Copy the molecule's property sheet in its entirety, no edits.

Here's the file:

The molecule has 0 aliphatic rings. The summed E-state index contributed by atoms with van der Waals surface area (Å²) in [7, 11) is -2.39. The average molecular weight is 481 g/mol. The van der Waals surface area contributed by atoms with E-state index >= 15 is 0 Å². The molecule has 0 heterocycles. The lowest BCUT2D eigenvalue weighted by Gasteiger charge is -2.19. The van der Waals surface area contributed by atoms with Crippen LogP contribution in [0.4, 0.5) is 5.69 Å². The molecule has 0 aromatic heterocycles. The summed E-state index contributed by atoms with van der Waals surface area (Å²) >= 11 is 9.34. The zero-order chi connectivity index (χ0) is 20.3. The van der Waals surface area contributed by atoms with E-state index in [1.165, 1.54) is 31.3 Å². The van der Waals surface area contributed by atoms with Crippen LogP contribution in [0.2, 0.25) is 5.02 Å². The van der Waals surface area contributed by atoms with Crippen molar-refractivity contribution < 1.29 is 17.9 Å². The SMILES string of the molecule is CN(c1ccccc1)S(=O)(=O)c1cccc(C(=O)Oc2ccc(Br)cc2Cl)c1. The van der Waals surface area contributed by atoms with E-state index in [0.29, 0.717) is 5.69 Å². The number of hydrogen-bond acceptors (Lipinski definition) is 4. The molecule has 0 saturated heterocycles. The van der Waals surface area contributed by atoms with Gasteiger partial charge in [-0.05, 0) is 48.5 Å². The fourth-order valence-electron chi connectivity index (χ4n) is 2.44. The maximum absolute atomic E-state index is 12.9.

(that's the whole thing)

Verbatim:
The molecule has 0 aliphatic rings. The summed E-state index contributed by atoms with van der Waals surface area (Å²) in [7, 11) is -2.39. The average molecular weight is 481 g/mol. The van der Waals surface area contributed by atoms with E-state index >= 15 is 0 Å². The molecule has 0 heterocycles. The lowest BCUT2D eigenvalue weighted by Gasteiger charge is -2.19. The van der Waals surface area contributed by atoms with Crippen LogP contribution in [0.4, 0.5) is 5.69 Å². The molecule has 0 aromatic heterocycles. The summed E-state index contributed by atoms with van der Waals surface area (Å²) >= 11 is 9.34. The zero-order chi connectivity index (χ0) is 20.3. The van der Waals surface area contributed by atoms with E-state index in [1.165, 1.54) is 31.3 Å². The van der Waals surface area contributed by atoms with Crippen LogP contribution in [0.2, 0.25) is 5.02 Å². The van der Waals surface area contributed by atoms with Crippen molar-refractivity contribution < 1.29 is 17.9 Å². The SMILES string of the molecule is CN(c1ccccc1)S(=O)(=O)c1cccc(C(=O)Oc2ccc(Br)cc2Cl)c1. The van der Waals surface area contributed by atoms with E-state index in [0.29, 0.717) is 5.69 Å². The number of hydrogen-bond acceptors (Lipinski definition) is 4. The molecule has 0 saturated heterocycles. The van der Waals surface area contributed by atoms with Gasteiger partial charge in [-0.05, 0) is 48.5 Å². The fourth-order valence-electron chi connectivity index (χ4n) is 2.44. The maximum absolute atomic E-state index is 12.9.